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(The Motley Fool)   Maxing out your 401(k)? We've got some bad news for you   (fool.com) divider line
    More: Interesting, Taxation, Tax, tax-protected retirement account, Capital gains tax, Capital gain, Capital gains tax in the United States, Tax refund, Investment  
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2355 clicks; posted to Business » on 01 Oct 2022 at 10:38 AM (9 weeks ago)   |   Favorite    |   share:  Share on Twitter share via Email Share on Facebook



47 Comments     (+0 »)
View Voting Results: Smartest and Funniest
 
2022-10-01 7:46:22 AM  
Maybe. It certainly depends on whether you have an employer who provides a matching contribution to your 401K.
 
2022-10-01 8:44:29 AM  
Any Fark accountants want to comment on this?  What the article is implying doesn't make any sense in my experience, but maybe I'm missing something.
 
2022-10-01 9:01:12 AM  

TaDu: Any Fark accountants want to comment on this?  What the article is implying doesn't make any sense in my experience, but maybe I'm missing something.


Depends. Does your employer offer index funds or other vehicles with little or no fees? If so, current times suggest buying now while prices are depressed. The markets should rebound eventually.

This article pushing brokeage accounts sounds more like an advertisement, IMHO.

/Remember to invest in 401k programs for the long term.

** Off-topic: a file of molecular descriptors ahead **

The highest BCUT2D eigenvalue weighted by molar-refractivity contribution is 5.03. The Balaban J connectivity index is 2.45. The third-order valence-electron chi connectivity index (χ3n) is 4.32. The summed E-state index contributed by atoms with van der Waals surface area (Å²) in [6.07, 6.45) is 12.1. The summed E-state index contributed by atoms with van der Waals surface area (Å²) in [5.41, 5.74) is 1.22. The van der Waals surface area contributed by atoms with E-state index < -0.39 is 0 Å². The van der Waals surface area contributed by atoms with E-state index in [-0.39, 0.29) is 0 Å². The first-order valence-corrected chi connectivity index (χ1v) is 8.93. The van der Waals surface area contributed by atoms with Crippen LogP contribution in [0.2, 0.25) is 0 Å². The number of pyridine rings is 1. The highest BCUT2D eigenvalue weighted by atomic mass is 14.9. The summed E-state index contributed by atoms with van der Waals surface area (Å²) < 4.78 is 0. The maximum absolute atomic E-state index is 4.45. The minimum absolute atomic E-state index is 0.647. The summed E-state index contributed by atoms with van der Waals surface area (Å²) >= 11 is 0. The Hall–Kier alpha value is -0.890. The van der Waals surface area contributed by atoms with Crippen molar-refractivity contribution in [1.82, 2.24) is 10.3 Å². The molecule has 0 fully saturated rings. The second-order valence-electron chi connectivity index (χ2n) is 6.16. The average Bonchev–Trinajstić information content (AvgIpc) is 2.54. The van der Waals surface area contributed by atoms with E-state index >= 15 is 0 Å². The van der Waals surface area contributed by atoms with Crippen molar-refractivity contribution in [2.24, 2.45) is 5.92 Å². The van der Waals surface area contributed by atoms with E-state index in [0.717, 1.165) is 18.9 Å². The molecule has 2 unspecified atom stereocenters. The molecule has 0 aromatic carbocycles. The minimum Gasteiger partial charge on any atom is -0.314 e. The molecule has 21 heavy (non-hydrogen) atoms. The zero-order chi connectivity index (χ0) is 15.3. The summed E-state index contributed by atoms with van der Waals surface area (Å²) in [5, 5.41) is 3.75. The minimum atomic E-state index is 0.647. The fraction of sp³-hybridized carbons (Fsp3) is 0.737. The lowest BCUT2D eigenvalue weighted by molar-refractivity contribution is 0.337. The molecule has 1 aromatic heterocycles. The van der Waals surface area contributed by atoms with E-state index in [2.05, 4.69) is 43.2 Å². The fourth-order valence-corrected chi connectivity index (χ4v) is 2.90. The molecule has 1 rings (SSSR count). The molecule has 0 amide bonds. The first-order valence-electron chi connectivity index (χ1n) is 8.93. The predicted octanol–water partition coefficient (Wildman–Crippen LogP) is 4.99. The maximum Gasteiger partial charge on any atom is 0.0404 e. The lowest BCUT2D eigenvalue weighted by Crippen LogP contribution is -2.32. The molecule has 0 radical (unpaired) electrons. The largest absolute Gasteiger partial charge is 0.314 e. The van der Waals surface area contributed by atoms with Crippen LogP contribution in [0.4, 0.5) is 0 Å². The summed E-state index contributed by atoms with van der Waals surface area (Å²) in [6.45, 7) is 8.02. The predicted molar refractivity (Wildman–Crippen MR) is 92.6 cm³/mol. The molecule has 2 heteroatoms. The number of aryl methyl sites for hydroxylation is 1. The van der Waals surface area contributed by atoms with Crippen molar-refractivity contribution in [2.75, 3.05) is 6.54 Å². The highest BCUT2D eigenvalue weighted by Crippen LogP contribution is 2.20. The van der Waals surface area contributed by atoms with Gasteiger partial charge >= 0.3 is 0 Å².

2022-10-01 9:16:52 AM  
shiat like this makes me nihilistic... and angry
 
2022-10-01 9:36:00 AM  
I do age-based funds and the fees are like .1%.  Employer matches first 5% but this year will just be buying on the dios and it'll come back by the time it's time to retire.  I hope.
 
2022-10-01 9:37:00 AM  
i.ytimg.comView Full Size



Thanks for the bad advice, Popeye!
 
2022-10-01 10:48:19 AM  
We have lower fees something like .002 and 10% match. With catchup that's 54000 together. We could dial it back but at this point it's a habit. We have outside Roths as well.
 
2022-10-01 10:49:12 AM  
I don't have a 401(K), I have a 403(b).

Chessmate, libulardos!!!1!
 
2022-10-01 10:51:10 AM  
The plus to a 401(k) is it is deducted before you can spend it and once there, most people forget it. That allows you to accumulate a decent amount over time. 

Honestly, the cheapest index funds are the best way to go. Age based funds have higher fees.

All that said, if you are disciplined you will get better results outside the system.
 
2022-10-01 10:51:35 AM  

Another Government Employee: The plus to a 401(k) is it is deducted before you can spend it and once there, most people forget it. That allows you to accumulate a decent amount over time. 

Honestly, the cheapest index funds are the best way to go. Age based funds have higher fees.

All that said, if you are disciplined you will get better results outside the system.


Oh, and the employer match is free money.
 
2022-10-01 10:59:11 AM  
Seems like more of an argument against abusive fees than an argument against using 401(k)s.
 
2022-10-01 11:19:27 AM  
People have retirement accounts? What are those, and what is this "retirement"?
 
2022-10-01 11:20:49 AM  
LOL, considering I'm 56 and, outside of Uncle, have never held a job with a retirement plan, I wouldn't feel too bad about any kind of 401. My retirement plan weighs 200 grains.